Before we start discussing incremental cash flow, let’s spend a little bit of time discussing what cash flow is. If you are a business owner and you are reading this, you definitely know what cash flow is. If you want to be a business owner, you definitely want to know what cash flow is. While finance may seem complicated and convoluted with its bazillion terms and tools, in essence most finance revolves around building net worth. In the end, it’s about letting compound interest work for you by setting your money aside without touching it for 20-30 years. Cash flow, as business owners would know, means how often is the cash coming in, how easily accessible is the money once it’s in there, how frequently is it coming in, and how much of a flow is it. If there is not much cash flow, but there is a lot of net worth, you can end up in bankruptcy. Why? Because you might have bills to pay and obligations that are out there. Poor cash flow can squeeze you out of your wealth, but if you focus on cash flow, not just on how much you make, but also how much you keep, you can slowly but surely, create wealth. Your bottom-line revenue is what you must focus on. There is no doubt that top line revenue is important. At times, it’s about bragging rights, but cash flow and bottom-line is about what you can do with your money once its gone through all your expenses (fixed + variable costs) and taxes. What’s left over for you to enjoy, build liquidity and safety and ultimately create wealth.
Now that we have created some clarity on cash flow, let’s delve into incremental cash flow. Whenever an organization takes up a new project and receives additional operating cash as a result, it is known as incremental cash flow. Positive incremental cash flow signifies an increase in the company’s cash flow once the new project is accepted. It is also a key point for an organization to consider while investing in a project.
Understanding incremental cash flow and its uses
While trying to analyse and understand incremental cash flow, the following four components need to be identified: scale and timing of the project, cash flow resulting from the project’s acceptance, initial outlay and the terminal cost.
Over a specific period of time, two or more business choices will create certain amounts of cash inflow and outflow. Incremental cash flow is the net cash flow from those. Needless to say, a positive incremental cash flow is what businesses target . To calculate a project’s IRR (Internal Rate of Return), NPV (Net Present Value) and the payback period, incremental cash flow projections are indispensable. Quite a few items of an organization’s balance sheet can also be projected with the help of incremental cash flow projections.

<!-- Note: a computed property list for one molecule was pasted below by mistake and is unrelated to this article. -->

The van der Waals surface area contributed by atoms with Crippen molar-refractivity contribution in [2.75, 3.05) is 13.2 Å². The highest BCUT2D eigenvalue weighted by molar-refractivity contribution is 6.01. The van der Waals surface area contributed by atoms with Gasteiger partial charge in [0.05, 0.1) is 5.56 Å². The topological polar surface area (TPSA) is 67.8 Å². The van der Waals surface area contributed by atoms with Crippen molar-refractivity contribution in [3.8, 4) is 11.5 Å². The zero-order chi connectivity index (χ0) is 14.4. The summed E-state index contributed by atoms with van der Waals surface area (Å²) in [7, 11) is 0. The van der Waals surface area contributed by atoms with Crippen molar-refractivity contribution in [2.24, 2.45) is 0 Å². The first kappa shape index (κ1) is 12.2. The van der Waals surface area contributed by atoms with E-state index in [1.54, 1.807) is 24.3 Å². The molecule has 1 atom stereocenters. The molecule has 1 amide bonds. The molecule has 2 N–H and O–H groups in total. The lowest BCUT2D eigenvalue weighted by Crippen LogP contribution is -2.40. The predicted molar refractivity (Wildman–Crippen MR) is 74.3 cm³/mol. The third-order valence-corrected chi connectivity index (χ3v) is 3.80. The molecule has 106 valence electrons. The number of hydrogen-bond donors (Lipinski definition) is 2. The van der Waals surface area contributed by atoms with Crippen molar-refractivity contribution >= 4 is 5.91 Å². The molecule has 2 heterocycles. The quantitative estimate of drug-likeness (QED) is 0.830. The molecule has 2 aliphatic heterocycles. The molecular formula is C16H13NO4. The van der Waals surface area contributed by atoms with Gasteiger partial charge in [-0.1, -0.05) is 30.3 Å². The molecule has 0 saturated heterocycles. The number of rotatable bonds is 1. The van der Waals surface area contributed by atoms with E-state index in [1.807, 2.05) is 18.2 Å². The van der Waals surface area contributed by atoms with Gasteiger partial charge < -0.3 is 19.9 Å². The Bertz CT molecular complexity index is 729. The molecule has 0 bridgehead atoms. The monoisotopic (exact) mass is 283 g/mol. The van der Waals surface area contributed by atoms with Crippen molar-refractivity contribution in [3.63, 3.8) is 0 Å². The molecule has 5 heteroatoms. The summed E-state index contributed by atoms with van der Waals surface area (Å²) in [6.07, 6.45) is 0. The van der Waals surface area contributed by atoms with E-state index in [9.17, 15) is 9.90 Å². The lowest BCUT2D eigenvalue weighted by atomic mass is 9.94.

How to calculate incremental cash flow?
There is no better or simpler way to explain this process than by using an example. Let’s assume an automobile company is planning to launch a bike within a certain market segment and the product design and development team has given two options, Bike A and Bike B. Through the next fiscal year, Bike A is projected to generate revenues of $500,000 and expenses of $100,000. Bike B’s revenues are expected to be $625,000 and the expenses are expected to amount to $240,000. The initial cash outlay for Bike A would be $65,000, while that for Bike B would be $55,000.
The incremental cash flow of each project can be calculated using the following formula:
Incremental cash flow = Revenues – Expenses – Initial Cost
Applying this formula to the aforementioned numbers, we can calculate the incremental cash flow for both the bike projects.
Incremental cash flow for Bike A = $500,000 – $100,000 – $65,000 = $335,000
Incremental cash flow for Bike B = $625,000 – $240,000 – $55,000 = $330,000
You can clearly see that even though Bike B is projected to generate $125,000 more in revenue than Bike A, its incremental cash flow is actually $5,000 less than Bike A because of its higher overhead expenses. So, if incremental cash flow was the main criteria for project selection, Bike B will get the green signal from the automobile company’s finance department.
In the real world though, incremental cash flows are not so easy to project, and calculating their projections usually end up being an extremely difficult exercise. The sheer amount of real life variables (internal and external) which affect businesses are almost impossible to predict. Legal policies, regulatory policies and market conditions tend to impact incremental cash flows in unexpected and unpredictable ways. Distinguishing between cash flows from a firm’s other business operations and a single project is another major hurdle. The lack of proper distinction can lead to disastrous consequences and the inaccurate data can end up in the selection of the wrong, unprofitable project.